By leveraging visual project management, you'll be able to make more informed decisions and ultimately deliver projects more effectively. With the right tool and a commitment to continuous improvement, you'll be well on your way to reaching new heights of project success.

Asana's visual project management

Discover the power of visual project management with Asana. Whether using a timeline, Kanban board, or calendar view, Asana helps you visualize every step of your project, ensuring no detail is missed. 

Share your plans seamlessly with teammates and manage your projects all in one place. Experience the simplicity and effectiveness of Asana's tools—perfect for any team looking to boost productivity and clarity with an easy-to-use project management solution. Try Asana today and see how it can transform your project workflows.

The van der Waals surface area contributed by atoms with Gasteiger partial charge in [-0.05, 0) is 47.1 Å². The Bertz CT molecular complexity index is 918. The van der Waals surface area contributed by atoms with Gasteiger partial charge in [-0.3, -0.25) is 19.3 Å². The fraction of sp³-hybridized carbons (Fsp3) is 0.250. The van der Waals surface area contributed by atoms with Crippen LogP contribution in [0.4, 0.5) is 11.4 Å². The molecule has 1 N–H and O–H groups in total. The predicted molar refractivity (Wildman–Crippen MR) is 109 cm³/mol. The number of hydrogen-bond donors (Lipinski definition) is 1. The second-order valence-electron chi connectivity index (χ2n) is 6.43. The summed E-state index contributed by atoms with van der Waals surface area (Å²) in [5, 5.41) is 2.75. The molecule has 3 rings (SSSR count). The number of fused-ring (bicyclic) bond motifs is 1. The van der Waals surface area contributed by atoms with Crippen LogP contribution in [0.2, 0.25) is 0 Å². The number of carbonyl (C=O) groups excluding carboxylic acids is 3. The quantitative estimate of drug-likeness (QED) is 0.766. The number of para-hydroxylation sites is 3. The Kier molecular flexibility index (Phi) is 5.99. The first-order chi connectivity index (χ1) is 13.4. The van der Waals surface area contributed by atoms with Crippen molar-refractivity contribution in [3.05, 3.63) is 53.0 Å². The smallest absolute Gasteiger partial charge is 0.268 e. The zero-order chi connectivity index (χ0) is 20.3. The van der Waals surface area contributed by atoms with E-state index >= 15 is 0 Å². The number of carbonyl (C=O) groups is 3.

No matter which view you go with, you can easily share your plan with teammates and run your project in one place, with Asana. From beautiful reporting visuals to succinct timelines, Asana is an easy-to-use project management solution for every team.